CHRISTOLOGY (JESUS CHRIST)

I.   Nature

The Son of God – Deity
The Word – Preexistence & Activity
Lord – Sovereignty
The Son of Man – Humanity
The Christ – Official Title and Mission
Son of David – Royal Lineage

II.    Offices

Prophet – Mar. 6:15; Joh. 4:19; Joh. 6:14; Joh. 9:17
Priest – Heb. 2:14-16; Heb. 8:3; Eph. 1:6
King – Gen. 14:18-19; Heb. 7:1-3; Psa. 110:1-4; Zec. 6:13

III.    Work Mat. 1:21; Joh. 1:29; 1Co. 15:1-3

IV.   The 2nd Person

Co-Eternal, Co-Substantial, Co-Equal With Each Of The Person Of Trinity (Nicea 345 AD)
Christ’s Two Natures: Unmixed, Unchanged, Undivided, Inseparable. (Chalcedon 451 AD)

V. Christological Heresies (in bold, acceptable)

1. Ebionism – Denied deity and pre-existence of Christ.
2. Docetism – Denied His humanity; affirmed His deity; Jesus appeared human but was really divine.
3. Arianism – Denied deity; Christ was the first and highest created being homoiousia, not homoousia. He is subordinate to the Father.
4. Appolinarianism – Denied human spirit of Jesus. The divine Logos took the place of the human mind. Affirmed Christ’s deity and real humanness (not complete humanness).
5. Nestorianism – Denied union of natures, the unity of Christ’s person. The union was moral, not organic-thus tow persons. The human was completely controlled by the divine. Distinguished human Jesus, who died, from Divine Son, who cannot die.
6. Eutychianism – Denied distinction of natures; monophysitist; the human nature was swallowed by the divine to create a new third nature. Maintained the unity of Christ’s person.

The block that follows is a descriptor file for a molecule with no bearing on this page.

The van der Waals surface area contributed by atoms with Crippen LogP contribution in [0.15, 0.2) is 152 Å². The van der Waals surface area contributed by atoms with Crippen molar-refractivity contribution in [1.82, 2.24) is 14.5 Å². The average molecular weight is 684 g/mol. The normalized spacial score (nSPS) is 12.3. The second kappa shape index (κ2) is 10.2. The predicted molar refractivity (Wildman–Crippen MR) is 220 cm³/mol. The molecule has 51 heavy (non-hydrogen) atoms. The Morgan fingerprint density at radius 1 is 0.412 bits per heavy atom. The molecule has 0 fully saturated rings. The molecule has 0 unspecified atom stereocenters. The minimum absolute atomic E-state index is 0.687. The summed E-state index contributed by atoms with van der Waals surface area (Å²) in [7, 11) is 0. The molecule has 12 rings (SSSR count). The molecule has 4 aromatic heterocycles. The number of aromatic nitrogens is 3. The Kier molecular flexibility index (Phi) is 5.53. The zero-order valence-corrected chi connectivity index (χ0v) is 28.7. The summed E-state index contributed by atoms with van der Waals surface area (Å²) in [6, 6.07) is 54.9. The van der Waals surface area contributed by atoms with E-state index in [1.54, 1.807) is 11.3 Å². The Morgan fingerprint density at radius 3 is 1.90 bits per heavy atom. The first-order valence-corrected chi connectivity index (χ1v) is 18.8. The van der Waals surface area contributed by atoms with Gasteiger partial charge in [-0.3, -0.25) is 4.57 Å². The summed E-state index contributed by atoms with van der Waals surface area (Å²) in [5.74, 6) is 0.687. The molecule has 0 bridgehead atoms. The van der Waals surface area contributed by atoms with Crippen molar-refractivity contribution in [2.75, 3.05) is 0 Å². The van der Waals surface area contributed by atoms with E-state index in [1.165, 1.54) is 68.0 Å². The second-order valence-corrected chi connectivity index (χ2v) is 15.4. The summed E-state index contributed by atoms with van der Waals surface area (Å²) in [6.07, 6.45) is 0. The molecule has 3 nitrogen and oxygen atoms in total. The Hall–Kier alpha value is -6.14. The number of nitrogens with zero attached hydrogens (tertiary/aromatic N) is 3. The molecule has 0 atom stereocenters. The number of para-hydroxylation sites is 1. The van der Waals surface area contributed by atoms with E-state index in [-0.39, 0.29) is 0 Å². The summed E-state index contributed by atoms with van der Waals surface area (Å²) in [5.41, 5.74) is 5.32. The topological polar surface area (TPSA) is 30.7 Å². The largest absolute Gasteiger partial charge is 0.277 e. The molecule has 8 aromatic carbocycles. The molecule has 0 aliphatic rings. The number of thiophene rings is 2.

VI. Kenosis – Phi. 2:7: Lit. to empty oneself, KJV: ‘made himself of no reputation,’ i.e., to take the form of servant, of man. The context means that Christ being the Son of God chose to stoop down to live a life of a servant, and being tested and found obedient in all, is now exalted above all creatures as the One in whom the will of God is finally accomplished; He is the embodiment and finality of divine will; and, therefore, worthy of rulership and judgment. Christ lost neither the divine consciousness nor the divine attributes, neither did he withdraw from divine activity in the kenotic event.

Other Kenotic Theories

1. Christ emptied Himself of Divine Nature.
2. Christ emptied Himself of Eternal Form (which He exchanged for a temporal one).
3. Christ emptied Himself of relative attributes, namely omnipotence, omniscience, and omnipresence.
4. Christ emptied Himself of the integrity of infinite divine existence. The Logos became assumed dual consciousness at incarnation: the divine continued apart from the human, while the human was unaware of the cosmic functions of Deity.
5. Christ emptied Himself of divine activity by turning over all His duties to the Father.
6. Christ emptied Himself of the actual exercise of divine prerogatives. He retained His divine consciousness but renounced the conditions of infinity and its form.

Sub-Kenotic Theories

1. Christ emptied Himself of the use of divine attributes though possessing them. He chose not to use them.
2. Christ emptied Himself of the independent exercise of the divine attributes. He worked in submission to the Father.
3. Christ emptied Himself of the insignia of Majesty, the prerogatives of deity, the outward form of deity.

VII. The Person of Christ

1.    Preincarnate – Pre-existence (Joh. 1:1; 1Jo. 1:1; Joh. 17:5).  Participation in creation (Gen. 1:26; Pro. 8:30; Col. 1:15; Joh. 1:3; Col. 1:16; 1Co. 8:6). Christophanies (Gen.18,19; Hos.1:7; Gen.22,31; Exo. 3:2; Exo. 14:19; Num. 22:22; Judg.6).